On Monday my husband and I saw the Ridley Scott film "A Good Year," starring Russell Crowe and Marion Cotillard, with an appearance by Albert Finney.  What a lovely, charming, feel-good film.  It's about how a ruthless London stock trader (Crowe) finds his soul again when he has to return to his childhood home on a vineyard in Provence and reconnect with old friends and great memories. [N.B. - It was filmed in the villages of Bonnieux, Gordes, and Ménerbes (of A Year in Provence fame) in France, near the medieval-but-still-working Abbaye de Senanque, which is surrounded by lavender fields in bloom July and August...MUST VISIT!)]

It's not specifically a "food" movie but I couldn't help but want some Provence-inspired food after seeing footage of the golden sunlight of Southern France over the vineyards and villages, and scenes in which good meals were enjoyed in good company.  After harvesting some grape tomatoes and basil from our lback yard yesterday, with the sun warm on my back and the crickets' song vibrating loudly through the air all around me, I came up with this pasta dish, which, though not perfect, satisfied my
 craving well enough:  

3 1/2 - 4 cups orecchiette cooked al dente (a 1-lb box makes about 6 cups), tossed with a mixture of 
-breadcrumbs (about 2 Tb, sautéed in olive oil till golden), 
-chopped anchovies and capers (about half the contents of a tin of fillets rolled with capers), 
-garlic (1 large clove, minced and sautéed with above), 
-cured black olives (about a dozen, pitted and halved), 
-broiled small plum tomatoes (again, about a dozen, halved), 
-golden raisins (about 1/2 c), 
-toasted pine nuts (about 1/4 c), and 
-shredded fresh basil.  

I did use a tablespoon or two of dry white wine to deglaze the pan after sauté-ing the breadcrumbs, garlic, anchovies, and capers.  The cured olives were a tad salty, so maybe I'll use plain canned black ones next time, and I regret not picking more basil leaves and tomatoes to use, but overall it was just the kind of dish I wanted to eat after seeing this movie.  Not perfect, or not yet perfected, but workable.  Maybe I'll add some shaved fennel next time, and some kind of soft white cheese, and an herb or two...

Tuesday, September 1, 2009

No More Totes/Isotoner for Me

I am so, so, sooooooo angry.

But after I read THIS article yesterday I posted a very resentful, very non-peaceful update on my facebook page:  "T. is totally disgusted and thinks the Ohio Supreme Court shouldn't be allowed to take unauthorized pee breaks even if their painful bladders swell to the point of near-rupture."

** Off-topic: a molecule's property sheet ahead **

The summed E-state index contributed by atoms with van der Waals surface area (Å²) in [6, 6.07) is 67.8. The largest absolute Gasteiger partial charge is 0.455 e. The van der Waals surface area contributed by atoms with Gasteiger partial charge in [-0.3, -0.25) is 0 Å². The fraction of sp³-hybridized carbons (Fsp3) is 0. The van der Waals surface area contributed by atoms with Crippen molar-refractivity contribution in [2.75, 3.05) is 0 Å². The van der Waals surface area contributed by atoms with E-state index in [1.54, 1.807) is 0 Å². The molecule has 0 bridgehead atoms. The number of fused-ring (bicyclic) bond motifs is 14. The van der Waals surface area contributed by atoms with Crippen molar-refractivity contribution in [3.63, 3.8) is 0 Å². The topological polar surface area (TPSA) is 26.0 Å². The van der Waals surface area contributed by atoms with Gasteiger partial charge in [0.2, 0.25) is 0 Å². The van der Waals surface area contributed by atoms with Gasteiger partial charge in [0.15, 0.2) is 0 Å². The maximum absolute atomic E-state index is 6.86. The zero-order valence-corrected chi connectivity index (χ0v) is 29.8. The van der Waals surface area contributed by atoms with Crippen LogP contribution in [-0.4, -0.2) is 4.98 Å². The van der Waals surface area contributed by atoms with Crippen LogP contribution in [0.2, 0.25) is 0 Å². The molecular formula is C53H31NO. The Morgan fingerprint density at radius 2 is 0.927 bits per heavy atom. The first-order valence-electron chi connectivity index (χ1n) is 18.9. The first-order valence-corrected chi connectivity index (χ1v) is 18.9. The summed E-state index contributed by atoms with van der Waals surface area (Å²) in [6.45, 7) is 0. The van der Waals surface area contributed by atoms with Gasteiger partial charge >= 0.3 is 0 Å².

So there.

I cannot possibly understand a) why any woman should be denied the opportunity to express breast milk if she needs to; b) how the need to express breast milk can be said to have nothing to do with a woman's "sex or condition;" and c) how firing someone because she needs to express breast milk can be considered anything other than patently discriminatory, especially when people with painfully full bladders have all the right in the world to get relief without permission.

Breast engorgement can be EXTREMELY painful.  Without relief, milk can spurt out at embarrassing moments and stain clothing, making the situation quite public.  Was the Isotoner company expecting this employee to go without relief ALL DAY?  I'm sure it would never impose such restrictions on their male employees who were doing a little peepee dance in the production line because their bladders were so full.

When I was nursing my son I had different reactions from different people.

When I went to the old-timer chief of surgery at my med school during my surgery rotation to ask for permission to drive home during my lunch break so I could nurse my son, to my great shock he said, "Of course!"

His young male chief residents, though - maybe because they hadn't had children of their own yet? - were less understanding.  I was begging to scrub out of surgery one time and one of them at first wouldn't allow it.  I was in so much pain that I was practically in tears.  Milk was starting to come out onto the front of my scrubs.  It was at that point, when it was a threat to the sterile field, that I was finally allowed to go.

The nurses in the OB/gyn department didn't want me pumping in the nurses' locker room.

The OB/gyn chief resident warned me not to use the back room of the residents' lounge.

The surgery residents were ok with my closing the door to the call room in the surgery residents' lounge but one of them jokingly called from outside, "Do it out here!  Do it out here!" When I opened the door one of my filled bottles was still on the night table waiting to get put away, and this resident or his buddy next to him said, "Oh my gosh, it looks just like real milk!'

I had to laugh.  "It IS real milk, man!" I said.  

I tried my best to keep up the nursing during those rotations, but after three months, my milk dried up, and on that day, I held my son and cried and cried.

Nursing is a deeply personal decision, and I think women who choose it should be supported in their efforts, not criticized or undermined, and certainly not persecuted or punished.